Thursday, November 6, 2014

at Tenderbooks

Launch of Peter Dreher: Just Painting
published by Occasional Papers

6th November 2014
at Tenderbooks, 6 Cecil Court, London

"I do the paintings almost exclusively in my studio in St Margen.
It is the only place perfectly suited to the purpose. It is situated
over 3,000 feet above sea level, the air up there gives you the
feeling you get when you've drunk some sparkling wine, and I can
start painting straightaway. When I sit down and look at the glass,
it is like seeing an old friend. And then I'm happy and each time
it comes as a surprise, because I still think the same after forty
years: this glass is strangely unique."

Tuesday, October 28, 2014

Peter Dreher

Since 1974, the German artist Peter Dreher has made thousands of paintings of the same empty glass.

Under the general title ‘Day by Day good Day’, the paintings fall into two series, day and night, according to the time of painting. It is always the same empty glass, in the same place, painted life size.

The artist’s intentions seem to be both phenomenological and Buddhist; concerned with the attention that might be elicited from small differences and an emptiness or quiet that might be found at the bottom of such attention.

Unlike Opalka and Kawara, whose consistency is a possibility of conceptual art, Dreher’s single-mindedness perhaps arises from a daily practice of painting, and from the humility and gravity of the still life tradition.

The glass is empty but might be filled, or might have been recently emptied. It is a glass for water rather than whisky or wine. The poverty of the motif is an index of its seriousness, of what is at stake.

Addressed again and again, the object yields an infinite variety of lights and tones, of moods and reflections. The task for the viewer may be less one of comparison across the series than to be present without distraction on each occasion.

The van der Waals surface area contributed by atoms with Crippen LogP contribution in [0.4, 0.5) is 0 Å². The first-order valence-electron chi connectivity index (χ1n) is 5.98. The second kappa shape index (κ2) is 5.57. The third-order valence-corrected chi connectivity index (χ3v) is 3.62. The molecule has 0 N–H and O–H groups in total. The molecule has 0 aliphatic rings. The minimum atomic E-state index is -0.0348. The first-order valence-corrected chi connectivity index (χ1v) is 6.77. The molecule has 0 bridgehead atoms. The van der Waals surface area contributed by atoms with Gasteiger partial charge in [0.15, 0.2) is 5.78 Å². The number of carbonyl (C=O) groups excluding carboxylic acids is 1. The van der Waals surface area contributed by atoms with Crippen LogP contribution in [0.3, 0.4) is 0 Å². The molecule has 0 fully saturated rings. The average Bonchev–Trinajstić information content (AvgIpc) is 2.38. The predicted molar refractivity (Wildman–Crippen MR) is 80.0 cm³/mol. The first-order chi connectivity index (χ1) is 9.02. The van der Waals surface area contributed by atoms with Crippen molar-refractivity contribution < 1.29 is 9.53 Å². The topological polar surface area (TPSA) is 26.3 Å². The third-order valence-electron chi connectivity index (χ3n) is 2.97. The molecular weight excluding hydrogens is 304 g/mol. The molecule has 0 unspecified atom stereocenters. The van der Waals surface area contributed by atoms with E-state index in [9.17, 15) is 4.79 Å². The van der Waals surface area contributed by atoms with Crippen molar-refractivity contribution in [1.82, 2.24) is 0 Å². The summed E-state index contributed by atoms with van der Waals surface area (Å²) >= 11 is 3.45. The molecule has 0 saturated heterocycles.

Nevertheless, all the paintings with this title are gathered, within the two series, into the one idea. The going on and returning, the again and again, the notion of a continuing practice, seem as essential, for both painter and viewer, as the act of looking.

Friday, June 13, 2014

James Howell

Studies in colour gradation were an integral component of Josef Albers’ teaching. It was a means of cultivating among his students a “more discriminating sensitivity” when it came to distinguishing between deeper and lighter hues. 

“We study gradation by producing so-called grey steps, grey scales, grey ladders”, he writes in Interaction of Colour. “They demonstrate a gradual stepping up or down between white and black, between lighter and darker.”

94.75 to 96.66
acrylic on canvas 
each 66 x 66 inches
October 2003

The painter James Howell has transformed this simple exercise in visual discrimination into a life project. He explores relational colour increments through the colour grey, which he works up from titanium white, ivory black and raw umber. They are mixed with the utmost care with a view to attaining the most equal modulations in shade that he can achieve. This has led Howell to delve deep into colour chemistry and to rely on computer aided technologies. This has been especially necessary in order to ensure that the temperature of the grey remains constant, in spite of the shifts in shade he might wish to apply.

s10, Set 91.14, 7.5.99
acrylic on canvas
40 x 40 inches

In earlier works, he painted a series of grey tones on separate aluminium sheets. But in his latest series, Howell paints horizontal bands of grey on a single, square canvas, always setting the lightest shade at the top, and the darkest at the base. These works are distinguished by the tonal range they depict. Some are calibrated so as to expose an almost imperceptibly narrow degree of variation, while in others the parameters are set further apart.

Set 68.98 12/27/94 
Acrylic on .25 honeycomb aluminium 
33 x 33 inches

At first glance, these works look monochromatic and almost blank. It is only gradually and from close up that the narrow bands become perceptible, and we come to notice the artist’s delicate, meticulous brushstrokes. Gradually the paintings' underlying order and rationale reveals itself. But no sooner do we have a sense that we have grasped the nature of this artistic project, and we start to enjoy the heightened sensation of knowing that our eyes have become attuned to these infinitely subtle gradations, then something strange happens.

The work ceases to feel like a mere rigorous optical exercise, and emerges as an unending, poetic meditation on the essence of the opaque.